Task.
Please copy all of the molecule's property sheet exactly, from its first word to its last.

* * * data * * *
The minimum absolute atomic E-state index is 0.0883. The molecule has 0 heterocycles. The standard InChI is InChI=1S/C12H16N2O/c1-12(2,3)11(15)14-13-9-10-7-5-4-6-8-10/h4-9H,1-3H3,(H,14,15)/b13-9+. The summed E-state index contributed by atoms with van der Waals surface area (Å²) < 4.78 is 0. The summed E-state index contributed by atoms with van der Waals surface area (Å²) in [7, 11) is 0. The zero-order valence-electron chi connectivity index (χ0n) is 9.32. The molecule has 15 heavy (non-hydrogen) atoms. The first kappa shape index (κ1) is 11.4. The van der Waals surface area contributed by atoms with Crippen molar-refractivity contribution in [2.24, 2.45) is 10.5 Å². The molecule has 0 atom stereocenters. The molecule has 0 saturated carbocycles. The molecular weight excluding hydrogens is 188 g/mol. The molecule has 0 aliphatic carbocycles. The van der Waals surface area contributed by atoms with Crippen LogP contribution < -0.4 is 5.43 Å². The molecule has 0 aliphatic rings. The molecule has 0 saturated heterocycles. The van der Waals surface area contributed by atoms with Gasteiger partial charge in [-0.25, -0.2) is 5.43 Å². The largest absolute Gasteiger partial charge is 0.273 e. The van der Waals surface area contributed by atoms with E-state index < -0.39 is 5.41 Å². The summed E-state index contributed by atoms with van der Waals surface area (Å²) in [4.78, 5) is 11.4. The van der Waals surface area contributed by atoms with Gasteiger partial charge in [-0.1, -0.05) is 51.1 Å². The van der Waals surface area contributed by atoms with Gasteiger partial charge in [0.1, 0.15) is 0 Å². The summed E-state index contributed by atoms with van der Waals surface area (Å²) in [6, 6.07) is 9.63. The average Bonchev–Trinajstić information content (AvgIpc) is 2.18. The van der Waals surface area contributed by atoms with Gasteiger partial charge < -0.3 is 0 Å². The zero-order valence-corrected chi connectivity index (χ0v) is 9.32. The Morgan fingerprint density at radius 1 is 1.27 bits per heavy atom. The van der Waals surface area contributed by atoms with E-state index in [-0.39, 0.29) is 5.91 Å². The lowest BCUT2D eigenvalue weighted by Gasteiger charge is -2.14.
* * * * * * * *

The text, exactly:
The minimum absolute atomic E-state index is 0.0883. The molecule has 0 heterocycles. The standard InChI is InChI=1S/C12H16N2O/c1-12(2,3)11(15)14-13-9-10-7-5-4-6-8-10/h4-9H,1-3H3,(H,14,15)/b13-9+. The summed E-state index contributed by atoms with van der Waals surface area (Å²) < 4.78 is 0. The summed E-state index contributed by atoms with van der Waals surface area (Å²) in [7, 11) is 0. The zero-order valence-electron chi connectivity index (χ0n) is 9.32. The molecule has 15 heavy (non-hydrogen) atoms. The first kappa shape index (κ1) is 11.4. The van der Waals surface area contributed by atoms with Crippen molar-refractivity contribution in [2.24, 2.45) is 10.5 Å². The molecule has 0 atom stereocenters. The molecule has 0 saturated carbocycles. The molecular weight excluding hydrogens is 188 g/mol. The molecule has 0 aliphatic carbocycles. The van der Waals surface area contributed by atoms with Crippen LogP contribution < -0.4 is 5.43 Å². The molecule has 0 aliphatic rings. The molecule has 0 saturated heterocycles. The van der Waals surface area contributed by atoms with Gasteiger partial charge in [-0.25, -0.2) is 5.43 Å². The largest absolute Gasteiger partial charge is 0.273 e. The van der Waals surface area contributed by atoms with E-state index < -0.39 is 5.41 Å². The summed E-state index contributed by atoms with van der Waals surface area (Å²) in [4.78, 5) is 11.4. The van der Waals surface area contributed by atoms with Gasteiger partial charge in [-0.1, -0.05) is 51.1 Å². The van der Waals surface area contributed by atoms with Gasteiger partial charge in [0.1, 0.15) is 0 Å². The summed E-state index contributed by atoms with van der Waals surface area (Å²) in [6, 6.07) is 9.63. The average Bonchev–Trinajstić information content (AvgIpc) is 2.18. The van der Waals surface area contributed by atoms with Gasteiger partial charge < -0.3 is 0 Å². The zero-order valence-corrected chi connectivity index (χ0v) is 9.32. The Morgan fingerprint density at radius 1 is 1.27 bits per heavy atom. The van der Waals surface area contributed by atoms with E-state index in [-0.39, 0.29) is 5.91 Å². The lowest BCUT2D eigenvalue weighted by Gasteiger charge is -2.14.